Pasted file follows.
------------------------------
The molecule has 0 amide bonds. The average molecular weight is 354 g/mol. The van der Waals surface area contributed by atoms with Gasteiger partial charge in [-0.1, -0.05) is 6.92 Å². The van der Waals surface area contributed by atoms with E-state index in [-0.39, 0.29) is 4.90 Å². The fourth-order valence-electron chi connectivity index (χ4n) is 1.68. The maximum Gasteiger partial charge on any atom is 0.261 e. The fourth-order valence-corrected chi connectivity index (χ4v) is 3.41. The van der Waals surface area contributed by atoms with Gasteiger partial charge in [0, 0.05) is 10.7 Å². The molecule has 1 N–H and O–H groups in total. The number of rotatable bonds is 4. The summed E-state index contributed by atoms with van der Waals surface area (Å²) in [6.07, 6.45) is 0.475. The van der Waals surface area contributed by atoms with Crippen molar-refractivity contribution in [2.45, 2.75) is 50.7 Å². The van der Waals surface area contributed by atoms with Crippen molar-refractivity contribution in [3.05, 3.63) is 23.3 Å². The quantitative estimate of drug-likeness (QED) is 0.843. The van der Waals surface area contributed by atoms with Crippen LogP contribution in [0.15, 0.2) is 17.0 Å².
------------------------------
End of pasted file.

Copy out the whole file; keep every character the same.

The molecule has 0 amide bonds. The average molecular weight is 354 g/mol. The van der Waals surface area contributed by atoms with Gasteiger partial charge in [-0.1, -0.05) is 6.92 Å². The van der Waals surface area contributed by atoms with E-state index in [-0.39, 0.29) is 4.90 Å². The fourth-order valence-electron chi connectivity index (χ4n) is 1.68. The maximum Gasteiger partial charge on any atom is 0.261 e. The fourth-order valence-corrected chi connectivity index (χ4v) is 3.41. The van der Waals surface area contributed by atoms with Gasteiger partial charge in [0, 0.05) is 10.7 Å². The molecule has 1 N–H and O–H groups in total. The number of rotatable bonds is 4. The summed E-state index contributed by atoms with van der Waals surface area (Å²) in [6.07, 6.45) is 0.475. The van der Waals surface area contributed by atoms with Crippen molar-refractivity contribution in [2.45, 2.75) is 50.7 Å². The van der Waals surface area contributed by atoms with Crippen molar-refractivity contribution in [3.05, 3.63) is 23.3 Å². The quantitative estimate of drug-likeness (QED) is 0.843. The van der Waals surface area contributed by atoms with Crippen LogP contribution in [0.15, 0.2) is 17.0 Å².